Maldives Holds Run-Off Election after Delays, Protests
TEHRAN (Tasnim) - The Maldives held a run-off presidential election on Saturday that the Indian Ocean archipelago's 240,000 voters hope will end two years of political turmoil.
Three previous attempts to elect a new leader of the have been annulled or postponed in as many months, as election favorite Mohamed Nasheed and the parliament have clashed with a political old guard backed by the Supreme Court.
Nasheed, who became the Maldives' first democratically elected president in 2008, left office last year in what he says was a coup. He won 47 percent of first round votes a week ago, short of the 50 percent needed to avoid a run-off.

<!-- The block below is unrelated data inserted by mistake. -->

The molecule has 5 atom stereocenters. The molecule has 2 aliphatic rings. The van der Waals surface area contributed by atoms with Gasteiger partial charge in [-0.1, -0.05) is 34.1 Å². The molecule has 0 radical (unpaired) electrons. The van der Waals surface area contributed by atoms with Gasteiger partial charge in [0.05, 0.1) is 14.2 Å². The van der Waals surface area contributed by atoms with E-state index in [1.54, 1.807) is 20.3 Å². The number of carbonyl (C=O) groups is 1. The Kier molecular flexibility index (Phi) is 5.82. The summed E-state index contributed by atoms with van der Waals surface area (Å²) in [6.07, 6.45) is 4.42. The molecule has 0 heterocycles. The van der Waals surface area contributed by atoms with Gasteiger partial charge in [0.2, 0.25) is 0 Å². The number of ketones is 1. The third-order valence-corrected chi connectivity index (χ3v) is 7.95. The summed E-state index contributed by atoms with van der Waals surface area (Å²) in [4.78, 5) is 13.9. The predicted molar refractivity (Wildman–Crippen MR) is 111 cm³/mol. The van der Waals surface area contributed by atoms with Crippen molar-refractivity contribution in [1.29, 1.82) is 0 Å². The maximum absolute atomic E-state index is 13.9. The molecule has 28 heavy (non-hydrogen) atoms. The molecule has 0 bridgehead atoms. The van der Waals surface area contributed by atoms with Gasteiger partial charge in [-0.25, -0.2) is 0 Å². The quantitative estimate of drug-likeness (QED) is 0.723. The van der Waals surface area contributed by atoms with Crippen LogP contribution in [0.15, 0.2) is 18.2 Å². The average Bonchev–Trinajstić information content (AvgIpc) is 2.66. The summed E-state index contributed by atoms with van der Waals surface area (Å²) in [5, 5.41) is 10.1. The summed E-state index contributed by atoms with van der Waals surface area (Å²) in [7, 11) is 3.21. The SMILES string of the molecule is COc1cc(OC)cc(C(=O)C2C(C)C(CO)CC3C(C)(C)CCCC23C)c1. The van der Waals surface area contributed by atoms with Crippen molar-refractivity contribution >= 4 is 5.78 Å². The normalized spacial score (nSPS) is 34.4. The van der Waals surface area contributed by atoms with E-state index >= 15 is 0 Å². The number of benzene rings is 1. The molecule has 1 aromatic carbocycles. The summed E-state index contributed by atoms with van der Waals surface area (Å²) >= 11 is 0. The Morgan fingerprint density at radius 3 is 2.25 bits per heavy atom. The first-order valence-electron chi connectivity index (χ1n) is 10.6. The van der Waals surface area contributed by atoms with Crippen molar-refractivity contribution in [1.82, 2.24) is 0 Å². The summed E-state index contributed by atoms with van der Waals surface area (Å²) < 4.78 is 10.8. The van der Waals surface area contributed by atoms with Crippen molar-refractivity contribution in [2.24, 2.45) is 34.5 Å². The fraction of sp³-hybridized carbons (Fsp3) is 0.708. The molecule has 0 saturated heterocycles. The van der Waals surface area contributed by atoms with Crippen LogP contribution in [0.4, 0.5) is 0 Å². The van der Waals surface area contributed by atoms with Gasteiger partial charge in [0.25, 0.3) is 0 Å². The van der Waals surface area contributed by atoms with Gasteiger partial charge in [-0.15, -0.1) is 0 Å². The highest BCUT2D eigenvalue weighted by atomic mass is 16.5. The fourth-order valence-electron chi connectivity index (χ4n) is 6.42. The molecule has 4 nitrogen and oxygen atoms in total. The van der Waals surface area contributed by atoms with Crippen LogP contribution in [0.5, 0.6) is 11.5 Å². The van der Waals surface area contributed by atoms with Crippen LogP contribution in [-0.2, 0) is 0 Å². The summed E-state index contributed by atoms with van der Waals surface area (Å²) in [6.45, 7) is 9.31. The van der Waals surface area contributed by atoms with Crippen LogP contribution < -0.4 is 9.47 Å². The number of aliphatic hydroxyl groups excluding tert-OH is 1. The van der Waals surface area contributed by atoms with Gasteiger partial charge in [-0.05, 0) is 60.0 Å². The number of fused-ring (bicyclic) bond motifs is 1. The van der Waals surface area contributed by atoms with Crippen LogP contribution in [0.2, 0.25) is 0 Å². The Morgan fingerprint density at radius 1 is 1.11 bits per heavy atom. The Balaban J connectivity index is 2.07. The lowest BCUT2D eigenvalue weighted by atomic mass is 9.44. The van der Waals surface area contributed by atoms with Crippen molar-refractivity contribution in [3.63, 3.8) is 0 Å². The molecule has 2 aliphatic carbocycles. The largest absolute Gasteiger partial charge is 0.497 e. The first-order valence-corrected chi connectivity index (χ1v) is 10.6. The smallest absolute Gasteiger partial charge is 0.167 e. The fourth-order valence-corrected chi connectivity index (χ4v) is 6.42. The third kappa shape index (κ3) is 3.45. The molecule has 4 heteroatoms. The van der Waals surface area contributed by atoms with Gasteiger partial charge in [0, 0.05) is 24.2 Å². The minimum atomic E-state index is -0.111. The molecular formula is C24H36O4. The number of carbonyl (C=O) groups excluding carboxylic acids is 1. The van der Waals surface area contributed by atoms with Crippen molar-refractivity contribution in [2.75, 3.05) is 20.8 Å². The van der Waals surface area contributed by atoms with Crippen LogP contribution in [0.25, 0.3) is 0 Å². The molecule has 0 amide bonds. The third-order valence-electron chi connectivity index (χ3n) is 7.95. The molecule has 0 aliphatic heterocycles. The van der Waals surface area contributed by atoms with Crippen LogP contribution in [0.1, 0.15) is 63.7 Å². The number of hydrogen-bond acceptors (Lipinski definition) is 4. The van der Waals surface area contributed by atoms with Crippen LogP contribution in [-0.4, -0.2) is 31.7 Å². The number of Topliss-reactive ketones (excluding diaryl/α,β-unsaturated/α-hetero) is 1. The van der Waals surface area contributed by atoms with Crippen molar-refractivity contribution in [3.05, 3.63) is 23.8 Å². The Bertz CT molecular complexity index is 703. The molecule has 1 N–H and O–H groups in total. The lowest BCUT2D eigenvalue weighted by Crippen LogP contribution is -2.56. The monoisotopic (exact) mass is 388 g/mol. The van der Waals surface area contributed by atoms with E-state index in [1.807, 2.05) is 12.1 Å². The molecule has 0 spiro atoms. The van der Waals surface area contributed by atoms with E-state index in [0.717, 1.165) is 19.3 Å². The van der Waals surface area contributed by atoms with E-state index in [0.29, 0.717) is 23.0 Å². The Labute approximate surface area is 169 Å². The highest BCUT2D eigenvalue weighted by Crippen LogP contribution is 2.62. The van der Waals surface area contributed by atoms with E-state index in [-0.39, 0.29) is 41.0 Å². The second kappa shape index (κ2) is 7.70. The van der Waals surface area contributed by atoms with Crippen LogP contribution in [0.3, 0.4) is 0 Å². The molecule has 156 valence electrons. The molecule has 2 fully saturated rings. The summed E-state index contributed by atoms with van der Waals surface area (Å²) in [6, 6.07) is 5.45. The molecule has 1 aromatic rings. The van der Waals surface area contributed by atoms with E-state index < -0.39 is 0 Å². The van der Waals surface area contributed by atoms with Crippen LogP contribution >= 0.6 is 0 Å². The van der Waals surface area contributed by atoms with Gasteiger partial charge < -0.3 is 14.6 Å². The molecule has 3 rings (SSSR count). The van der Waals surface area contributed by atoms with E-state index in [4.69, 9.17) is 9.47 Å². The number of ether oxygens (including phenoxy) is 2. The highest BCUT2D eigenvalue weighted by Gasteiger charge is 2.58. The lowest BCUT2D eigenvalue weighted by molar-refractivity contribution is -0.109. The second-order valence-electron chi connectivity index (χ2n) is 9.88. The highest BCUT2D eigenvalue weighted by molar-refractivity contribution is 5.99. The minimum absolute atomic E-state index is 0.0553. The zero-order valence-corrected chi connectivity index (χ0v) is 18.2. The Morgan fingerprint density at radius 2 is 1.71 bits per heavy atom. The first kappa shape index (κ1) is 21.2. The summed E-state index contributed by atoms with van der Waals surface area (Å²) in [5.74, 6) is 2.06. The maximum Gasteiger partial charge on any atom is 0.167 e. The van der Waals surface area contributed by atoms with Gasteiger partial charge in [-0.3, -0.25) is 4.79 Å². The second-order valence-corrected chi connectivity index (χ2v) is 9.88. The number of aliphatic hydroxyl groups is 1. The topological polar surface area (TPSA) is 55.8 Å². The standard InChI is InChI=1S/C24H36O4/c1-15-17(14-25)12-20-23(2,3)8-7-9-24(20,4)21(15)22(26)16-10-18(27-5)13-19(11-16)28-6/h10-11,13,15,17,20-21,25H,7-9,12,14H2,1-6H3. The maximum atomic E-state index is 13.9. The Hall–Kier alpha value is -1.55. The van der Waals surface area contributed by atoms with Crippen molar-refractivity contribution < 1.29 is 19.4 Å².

He is up against Abdulla Yameen, a half-brother of Maumoon Abdul Gayoom, who ruled the holiday island paradise for 30 years and is considered a dictator by opponents and rights groups, Reuters reported.
The term of the incumbent president, Mohamed Waheed, expired on November 11, but when the Supreme Court delayed the second round of voting following demands by Nasheed's rivals, Waheed extended it to fill a constitutional void.
Waheed left for Singapore on Friday, saying: "I do not think there is much I can do from here, things that I cannot do over the phone."
The political upheavals and sporadic violent protests in the capital Male have hit tourism, a vital source of foreign currency, notably resulting in the Maldives being unable to import all the fuel it needs.